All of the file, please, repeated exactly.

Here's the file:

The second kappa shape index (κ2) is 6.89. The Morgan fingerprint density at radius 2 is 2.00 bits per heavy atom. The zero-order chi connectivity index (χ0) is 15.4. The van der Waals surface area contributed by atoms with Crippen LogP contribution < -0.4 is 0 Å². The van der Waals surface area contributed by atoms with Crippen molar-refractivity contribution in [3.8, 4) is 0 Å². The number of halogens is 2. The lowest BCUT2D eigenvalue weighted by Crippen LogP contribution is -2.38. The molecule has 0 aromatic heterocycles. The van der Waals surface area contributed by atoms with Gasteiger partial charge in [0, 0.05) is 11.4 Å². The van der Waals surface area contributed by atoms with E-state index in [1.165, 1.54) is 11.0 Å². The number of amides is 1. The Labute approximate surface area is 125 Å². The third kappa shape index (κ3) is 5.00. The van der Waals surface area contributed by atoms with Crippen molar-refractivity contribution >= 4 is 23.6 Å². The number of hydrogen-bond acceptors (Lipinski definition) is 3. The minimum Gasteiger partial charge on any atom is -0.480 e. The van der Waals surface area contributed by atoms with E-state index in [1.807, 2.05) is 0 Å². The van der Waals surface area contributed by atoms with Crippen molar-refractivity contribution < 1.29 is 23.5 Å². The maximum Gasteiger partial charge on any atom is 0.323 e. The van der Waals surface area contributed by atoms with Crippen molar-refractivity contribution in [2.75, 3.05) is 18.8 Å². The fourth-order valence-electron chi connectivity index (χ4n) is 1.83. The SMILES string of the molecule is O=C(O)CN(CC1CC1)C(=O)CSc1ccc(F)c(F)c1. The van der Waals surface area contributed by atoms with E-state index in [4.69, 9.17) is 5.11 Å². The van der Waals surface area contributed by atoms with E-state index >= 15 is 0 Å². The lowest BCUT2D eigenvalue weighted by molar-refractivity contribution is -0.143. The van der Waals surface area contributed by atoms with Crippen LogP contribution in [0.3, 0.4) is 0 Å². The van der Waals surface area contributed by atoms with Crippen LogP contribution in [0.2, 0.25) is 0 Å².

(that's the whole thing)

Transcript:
The second kappa shape index (κ2) is 6.89. The Morgan fingerprint density at radius 2 is 2.00 bits per heavy atom. The zero-order chi connectivity index (χ0) is 15.4. The van der Waals surface area contributed by atoms with Crippen LogP contribution < -0.4 is 0 Å². The van der Waals surface area contributed by atoms with Crippen molar-refractivity contribution in [3.8, 4) is 0 Å². The number of halogens is 2. The lowest BCUT2D eigenvalue weighted by Crippen LogP contribution is -2.38. The molecule has 0 aromatic heterocycles. The van der Waals surface area contributed by atoms with Gasteiger partial charge in [0, 0.05) is 11.4 Å². The van der Waals surface area contributed by atoms with E-state index in [1.165, 1.54) is 11.0 Å². The number of amides is 1. The Labute approximate surface area is 125 Å². The third kappa shape index (κ3) is 5.00. The van der Waals surface area contributed by atoms with Crippen molar-refractivity contribution >= 4 is 23.6 Å². The number of hydrogen-bond acceptors (Lipinski definition) is 3. The minimum Gasteiger partial charge on any atom is -0.480 e. The van der Waals surface area contributed by atoms with E-state index in [1.807, 2.05) is 0 Å². The van der Waals surface area contributed by atoms with Crippen molar-refractivity contribution < 1.29 is 23.5 Å². The maximum Gasteiger partial charge on any atom is 0.323 e. The van der Waals surface area contributed by atoms with Crippen molar-refractivity contribution in [2.75, 3.05) is 18.8 Å². The fourth-order valence-electron chi connectivity index (χ4n) is 1.83. The SMILES string of the molecule is O=C(O)CN(CC1CC1)C(=O)CSc1ccc(F)c(F)c1. The van der Waals surface area contributed by atoms with E-state index in [4.69, 9.17) is 5.11 Å². The van der Waals surface area contributed by atoms with E-state index >= 15 is 0 Å². The lowest BCUT2D eigenvalue weighted by molar-refractivity contribution is -0.143. The van der Waals surface area contributed by atoms with Crippen LogP contribution in [0.3, 0.4) is 0 Å². The van der Waals surface area contributed by atoms with Crippen LogP contribution in [0.2, 0.25) is 0 Å².